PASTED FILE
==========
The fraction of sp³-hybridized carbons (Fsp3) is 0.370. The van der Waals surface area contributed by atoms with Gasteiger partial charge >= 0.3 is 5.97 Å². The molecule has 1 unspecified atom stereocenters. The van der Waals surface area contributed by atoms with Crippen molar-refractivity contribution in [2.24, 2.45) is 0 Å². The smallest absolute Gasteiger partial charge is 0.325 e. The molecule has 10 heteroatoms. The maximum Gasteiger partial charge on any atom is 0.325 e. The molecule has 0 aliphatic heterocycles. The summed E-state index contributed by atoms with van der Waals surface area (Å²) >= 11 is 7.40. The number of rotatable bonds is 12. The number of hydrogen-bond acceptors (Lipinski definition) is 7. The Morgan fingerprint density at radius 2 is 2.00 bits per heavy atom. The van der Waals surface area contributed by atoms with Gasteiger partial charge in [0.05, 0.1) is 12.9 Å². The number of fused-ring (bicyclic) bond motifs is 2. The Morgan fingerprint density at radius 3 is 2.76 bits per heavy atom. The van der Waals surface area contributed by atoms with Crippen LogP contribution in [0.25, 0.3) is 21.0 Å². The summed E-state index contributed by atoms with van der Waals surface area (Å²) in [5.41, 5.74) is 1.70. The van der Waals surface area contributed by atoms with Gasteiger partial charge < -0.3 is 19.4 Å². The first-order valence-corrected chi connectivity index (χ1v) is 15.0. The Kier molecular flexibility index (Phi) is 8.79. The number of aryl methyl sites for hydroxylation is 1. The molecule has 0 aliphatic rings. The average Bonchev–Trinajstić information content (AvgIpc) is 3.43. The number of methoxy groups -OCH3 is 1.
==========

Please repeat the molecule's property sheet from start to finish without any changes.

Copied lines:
The fraction of sp³-hybridized carbons (Fsp3) is 0.370. The van der Waals surface area contributed by atoms with Gasteiger partial charge >= 0.3 is 5.97 Å². The molecule has 1 unspecified atom stereocenters. The van der Waals surface area contributed by atoms with Crippen molar-refractivity contribution in [2.24, 2.45) is 0 Å². The smallest absolute Gasteiger partial charge is 0.325 e. The molecule has 10 heteroatoms. The maximum Gasteiger partial charge on any atom is 0.325 e. The molecule has 0 aliphatic heterocycles. The summed E-state index contributed by atoms with van der Waals surface area (Å²) >= 11 is 7.40. The number of rotatable bonds is 12. The number of hydrogen-bond acceptors (Lipinski definition) is 7. The Morgan fingerprint density at radius 2 is 2.00 bits per heavy atom. The van der Waals surface area contributed by atoms with Gasteiger partial charge in [0.05, 0.1) is 12.9 Å². The number of fused-ring (bicyclic) bond motifs is 2. The Morgan fingerprint density at radius 3 is 2.76 bits per heavy atom. The van der Waals surface area contributed by atoms with Crippen LogP contribution in [0.25, 0.3) is 21.0 Å². The summed E-state index contributed by atoms with van der Waals surface area (Å²) in [5.41, 5.74) is 1.70. The van der Waals surface area contributed by atoms with Gasteiger partial charge < -0.3 is 19.4 Å². The first-order valence-corrected chi connectivity index (χ1v) is 15.0. The Kier molecular flexibility index (Phi) is 8.79. The number of aryl methyl sites for hydroxylation is 1. The molecule has 0 aliphatic rings. The average Bonchev–Trinajstić information content (AvgIpc) is 3.43. The number of methoxy groups -OCH3 is 1.